Mindsets play a key role in moving toward a lifestyle of margin.
Embracing a lifestyle of margin will require altering existing mindsets or perhaps adopting new mindsets altogether.
Limiting mindsets will keep us from margin, while adopting new mindsets will move us closer to making lasting change.
Ultimately, our beliefs precede our actions.
If we hope to change our actions we must first change our mindsets surrounding margin.
Redlining Is Not the Standard
For many, in their career or in their family, the common expectation is that life is meant to be lived with the throttle stuck wide open. More projects, more activities, more community service, more after-school programs, more hours at work.
Particularly within the workforce, there seems to be an unspoken expectation that if you’re not redlining it, you’re slacking. If you finish the week with fuel left in the tank, you could have given more. Somewhere along the way we seem to have confused work ethic with sprinting our way through every single workday — as if anything less than 110% in our work is less than acceptable.
I’m not talking about quality of work, I’m talking about an underlying expectation that we must operate on overdrive every day of our life, and if you’re not on board with this work approach, then your work ethic may be in question.
The problem is living in perpetual overdrive leads to burnout. Regardless, redlining became the standard. Those who throw themselves into career, community, or mission with absolute abandon are praised.
“Be more like Steve. He always delivers!”
But in no way is redlining sustainable, even if it is (incorrectly) the gold standard. If this is your normal, you might manage to squeak out 3 – 5 years before symptoms start popping up, if you’re lucky.
Redlining is a recipe for burnout.
Would you be able to sustain your current efforts for the next 10 years? More importantly, what would it cost you?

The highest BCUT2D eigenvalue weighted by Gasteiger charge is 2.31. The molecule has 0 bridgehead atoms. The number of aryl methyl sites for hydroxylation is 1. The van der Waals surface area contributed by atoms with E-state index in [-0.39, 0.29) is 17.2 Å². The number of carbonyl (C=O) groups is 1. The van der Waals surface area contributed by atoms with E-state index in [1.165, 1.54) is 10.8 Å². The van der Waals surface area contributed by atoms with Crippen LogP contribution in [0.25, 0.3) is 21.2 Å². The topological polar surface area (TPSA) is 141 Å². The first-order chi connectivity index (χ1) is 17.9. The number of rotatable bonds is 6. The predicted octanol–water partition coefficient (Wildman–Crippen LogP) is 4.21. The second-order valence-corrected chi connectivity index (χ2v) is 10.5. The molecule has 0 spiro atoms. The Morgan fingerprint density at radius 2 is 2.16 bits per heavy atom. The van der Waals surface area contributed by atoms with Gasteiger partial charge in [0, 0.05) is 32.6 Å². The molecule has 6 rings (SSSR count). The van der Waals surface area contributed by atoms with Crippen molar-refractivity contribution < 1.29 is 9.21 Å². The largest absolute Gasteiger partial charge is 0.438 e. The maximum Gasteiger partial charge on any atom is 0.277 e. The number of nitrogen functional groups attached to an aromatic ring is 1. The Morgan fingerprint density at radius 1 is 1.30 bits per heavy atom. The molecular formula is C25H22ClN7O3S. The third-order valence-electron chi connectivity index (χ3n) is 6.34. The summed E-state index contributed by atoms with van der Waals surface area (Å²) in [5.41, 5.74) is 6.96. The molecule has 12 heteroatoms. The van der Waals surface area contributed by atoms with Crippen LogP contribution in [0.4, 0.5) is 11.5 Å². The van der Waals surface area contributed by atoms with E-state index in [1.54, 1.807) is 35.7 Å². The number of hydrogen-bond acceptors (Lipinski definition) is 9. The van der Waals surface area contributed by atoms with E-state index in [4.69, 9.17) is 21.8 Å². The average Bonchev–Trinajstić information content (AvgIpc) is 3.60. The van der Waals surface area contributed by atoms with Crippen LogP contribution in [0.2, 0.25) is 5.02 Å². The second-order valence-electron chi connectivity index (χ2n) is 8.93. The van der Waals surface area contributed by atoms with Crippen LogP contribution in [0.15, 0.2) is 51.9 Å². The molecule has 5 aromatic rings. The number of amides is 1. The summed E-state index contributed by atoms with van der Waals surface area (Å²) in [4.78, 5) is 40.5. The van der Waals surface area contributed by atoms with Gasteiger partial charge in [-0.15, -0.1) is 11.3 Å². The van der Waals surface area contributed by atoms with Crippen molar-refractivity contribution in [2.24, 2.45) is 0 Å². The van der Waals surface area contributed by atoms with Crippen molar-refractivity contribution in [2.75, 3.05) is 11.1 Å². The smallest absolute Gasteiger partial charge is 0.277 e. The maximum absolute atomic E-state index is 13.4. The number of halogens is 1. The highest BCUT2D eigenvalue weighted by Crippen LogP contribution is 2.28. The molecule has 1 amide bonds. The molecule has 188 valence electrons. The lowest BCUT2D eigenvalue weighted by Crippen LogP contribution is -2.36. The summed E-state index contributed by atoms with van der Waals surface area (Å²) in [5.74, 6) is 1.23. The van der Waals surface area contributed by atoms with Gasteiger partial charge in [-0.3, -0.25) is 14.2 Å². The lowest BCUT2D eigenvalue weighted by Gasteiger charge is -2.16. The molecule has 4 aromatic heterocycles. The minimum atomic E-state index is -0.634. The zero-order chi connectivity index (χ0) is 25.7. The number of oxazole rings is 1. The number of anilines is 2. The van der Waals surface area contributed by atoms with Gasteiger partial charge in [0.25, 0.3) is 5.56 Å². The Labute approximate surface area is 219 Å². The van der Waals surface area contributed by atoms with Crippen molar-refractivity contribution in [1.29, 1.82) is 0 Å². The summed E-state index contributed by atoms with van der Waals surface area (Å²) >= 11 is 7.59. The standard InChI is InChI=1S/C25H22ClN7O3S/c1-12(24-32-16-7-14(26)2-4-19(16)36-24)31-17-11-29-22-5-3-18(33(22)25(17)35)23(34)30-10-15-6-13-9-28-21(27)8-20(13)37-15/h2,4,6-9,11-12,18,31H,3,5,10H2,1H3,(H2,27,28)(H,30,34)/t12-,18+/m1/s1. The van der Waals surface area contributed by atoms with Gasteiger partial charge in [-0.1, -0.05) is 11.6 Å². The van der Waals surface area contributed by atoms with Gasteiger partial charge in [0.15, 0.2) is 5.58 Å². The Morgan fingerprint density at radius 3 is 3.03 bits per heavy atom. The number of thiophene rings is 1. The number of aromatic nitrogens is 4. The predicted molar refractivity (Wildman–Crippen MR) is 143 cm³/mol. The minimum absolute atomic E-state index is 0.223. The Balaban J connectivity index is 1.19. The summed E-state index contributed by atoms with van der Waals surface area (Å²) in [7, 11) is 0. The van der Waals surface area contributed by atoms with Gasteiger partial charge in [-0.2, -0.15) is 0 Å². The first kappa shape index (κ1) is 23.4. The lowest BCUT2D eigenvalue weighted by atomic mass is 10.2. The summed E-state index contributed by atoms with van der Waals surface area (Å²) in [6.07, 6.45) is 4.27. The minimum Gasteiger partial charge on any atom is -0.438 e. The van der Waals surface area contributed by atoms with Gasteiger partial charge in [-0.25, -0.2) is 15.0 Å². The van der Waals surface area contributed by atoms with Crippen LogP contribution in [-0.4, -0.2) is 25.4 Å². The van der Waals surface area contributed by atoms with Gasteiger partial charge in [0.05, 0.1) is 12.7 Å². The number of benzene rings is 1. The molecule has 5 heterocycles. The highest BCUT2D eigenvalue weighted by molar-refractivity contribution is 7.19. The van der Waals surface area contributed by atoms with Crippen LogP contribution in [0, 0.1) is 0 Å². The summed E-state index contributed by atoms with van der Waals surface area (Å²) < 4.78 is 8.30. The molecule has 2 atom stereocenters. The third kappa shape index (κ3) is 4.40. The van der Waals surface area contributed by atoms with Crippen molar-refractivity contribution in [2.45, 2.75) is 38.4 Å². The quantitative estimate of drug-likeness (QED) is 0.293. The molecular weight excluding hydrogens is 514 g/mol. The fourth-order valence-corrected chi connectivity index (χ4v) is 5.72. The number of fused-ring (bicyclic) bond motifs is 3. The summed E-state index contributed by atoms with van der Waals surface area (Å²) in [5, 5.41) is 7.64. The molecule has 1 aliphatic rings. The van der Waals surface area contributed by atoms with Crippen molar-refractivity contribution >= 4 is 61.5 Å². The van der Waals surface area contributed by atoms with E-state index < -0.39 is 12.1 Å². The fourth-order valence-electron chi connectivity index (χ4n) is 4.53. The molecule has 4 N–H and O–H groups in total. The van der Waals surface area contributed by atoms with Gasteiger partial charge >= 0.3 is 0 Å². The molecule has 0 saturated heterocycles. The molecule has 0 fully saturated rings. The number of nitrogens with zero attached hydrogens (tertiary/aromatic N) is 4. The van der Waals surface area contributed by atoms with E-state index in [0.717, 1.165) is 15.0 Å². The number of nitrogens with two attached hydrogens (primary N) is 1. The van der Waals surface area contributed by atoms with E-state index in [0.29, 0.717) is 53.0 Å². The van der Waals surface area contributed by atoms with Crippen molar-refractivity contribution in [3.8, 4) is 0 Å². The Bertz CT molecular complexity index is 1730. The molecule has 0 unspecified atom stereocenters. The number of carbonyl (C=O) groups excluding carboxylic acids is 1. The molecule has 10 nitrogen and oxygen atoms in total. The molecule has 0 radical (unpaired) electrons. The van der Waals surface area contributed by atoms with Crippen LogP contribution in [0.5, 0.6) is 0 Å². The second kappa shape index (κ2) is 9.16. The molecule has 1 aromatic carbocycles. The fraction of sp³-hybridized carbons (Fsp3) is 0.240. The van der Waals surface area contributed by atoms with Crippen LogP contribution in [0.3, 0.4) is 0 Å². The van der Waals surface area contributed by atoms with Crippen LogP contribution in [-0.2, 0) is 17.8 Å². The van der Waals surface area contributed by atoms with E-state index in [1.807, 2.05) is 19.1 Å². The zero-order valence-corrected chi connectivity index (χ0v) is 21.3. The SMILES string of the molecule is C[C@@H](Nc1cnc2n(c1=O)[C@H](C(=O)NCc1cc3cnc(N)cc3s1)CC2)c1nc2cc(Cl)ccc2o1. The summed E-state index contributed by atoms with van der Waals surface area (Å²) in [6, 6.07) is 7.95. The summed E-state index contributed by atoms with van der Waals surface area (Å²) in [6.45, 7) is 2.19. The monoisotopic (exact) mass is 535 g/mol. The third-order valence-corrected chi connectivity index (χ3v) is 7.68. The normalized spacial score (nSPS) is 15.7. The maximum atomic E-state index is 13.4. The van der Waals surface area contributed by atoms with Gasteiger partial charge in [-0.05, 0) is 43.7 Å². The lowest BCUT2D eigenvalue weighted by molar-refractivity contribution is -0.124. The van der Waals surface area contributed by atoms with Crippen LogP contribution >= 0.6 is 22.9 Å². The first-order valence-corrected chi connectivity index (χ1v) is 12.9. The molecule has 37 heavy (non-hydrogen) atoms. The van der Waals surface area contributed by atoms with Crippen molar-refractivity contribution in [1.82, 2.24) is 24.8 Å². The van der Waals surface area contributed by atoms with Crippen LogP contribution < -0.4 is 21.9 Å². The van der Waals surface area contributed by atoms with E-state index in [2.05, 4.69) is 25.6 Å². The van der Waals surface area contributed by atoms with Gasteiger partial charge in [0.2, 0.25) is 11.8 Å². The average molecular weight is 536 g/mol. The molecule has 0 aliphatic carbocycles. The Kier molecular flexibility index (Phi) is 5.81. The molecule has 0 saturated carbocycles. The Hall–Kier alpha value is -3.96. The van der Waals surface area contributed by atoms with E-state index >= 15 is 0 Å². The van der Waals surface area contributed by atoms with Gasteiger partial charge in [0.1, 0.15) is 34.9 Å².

Richard Swenson brilliantly outlines the different ‘gears’ of living in his book Margin. Let me share them with you.
The first gear is park for the contemplative times. This gear is used for rest and renewal, and to recharge our batteries.
The second gear is low. This gear is for relationships with family and friends. This is the gear we use when talking with someone, and it prevents us from being distracted and nervously moving on to the next activity while still in the middle of a conversation. No hurry here: just quality.
The third gear is drive. This is our usual gear for work and play. This gear uses lots of energy, and the faster speed feels good because it is productive.
The fourth gear is overdrive. This gear is reserved for times that require extra effort. If we have a deadline coming, we kick into this gear. Many in our society do not shift down from overdrive. Our cars are not meant to race at high speeds continuously, and neither are our bodies or spirits. Yet to slow down is unthinkable for some and seemingly impossible for others. We’re simply not designed to live in overdrive.
Overdrive should be the exception, not the rule.
Marathon, Not a Sprint
We are often admonished to live life at a marathon pace.
But do we know what that even means?
Did you know that professional runners train year-round logging thousands of miles, but only race the marathon distance a few times per year? The marathon is so intense that professional runners only put their bodies through the full race a few times a year. They put in hundreds of hours of training to race six to eight hours per year.
As it turns out, marathon pace combined with marathon distance is quite extreme.
For profession runners, racing is the exception, not the standard. For these athletes, most days of training include easy to moderate efforts, with a few hard efforts mixed in.
If marathon runners only ever trained at marathon pace, they would quickly fall to injury.
What do you need to thrive?
While the marathon analogy does not perfectly cross over to every occupation or role we carry, it does in many ways.
Whether you’re a professional in the workforce or a stay at home parent, you deserve to treat your daily training with the same care as a professional athlete.
Are you putting yourself through a full marathon race every week? Every day?
Have you come to believe that is the expectation?
There are times and seasons we must access overdrive, but we’ll eventually pay for it if we live in overdrive — one way or another.
Marathoners are not only meticulous about their training, but also their sleep and nutrition.
Are you getting the sleep you need to thrive? What nutrients do you need to operate in your sweet spot? You need nutrients both physically and for your emotional well-being. This is all part of sustainable living.
We must manage how frequently we are operating in overdrive, ensuring we are properly resting between efforts, and fueling ourselves with the proper diet not only in the food we eat, but also in the types of inputs we are consuming mentally.
Sustainable living isn’t redlining it. It’s calculated, measured, and intentional.
Can you sustain your current efforts?
What is your definition of sustainable work?
What is your definition of sustainable living?
What is sustainable for your marriage and family?
Does every work-week turn into yet another marathon race?
Are weekends and evenings as a family constantly frantic frenzies?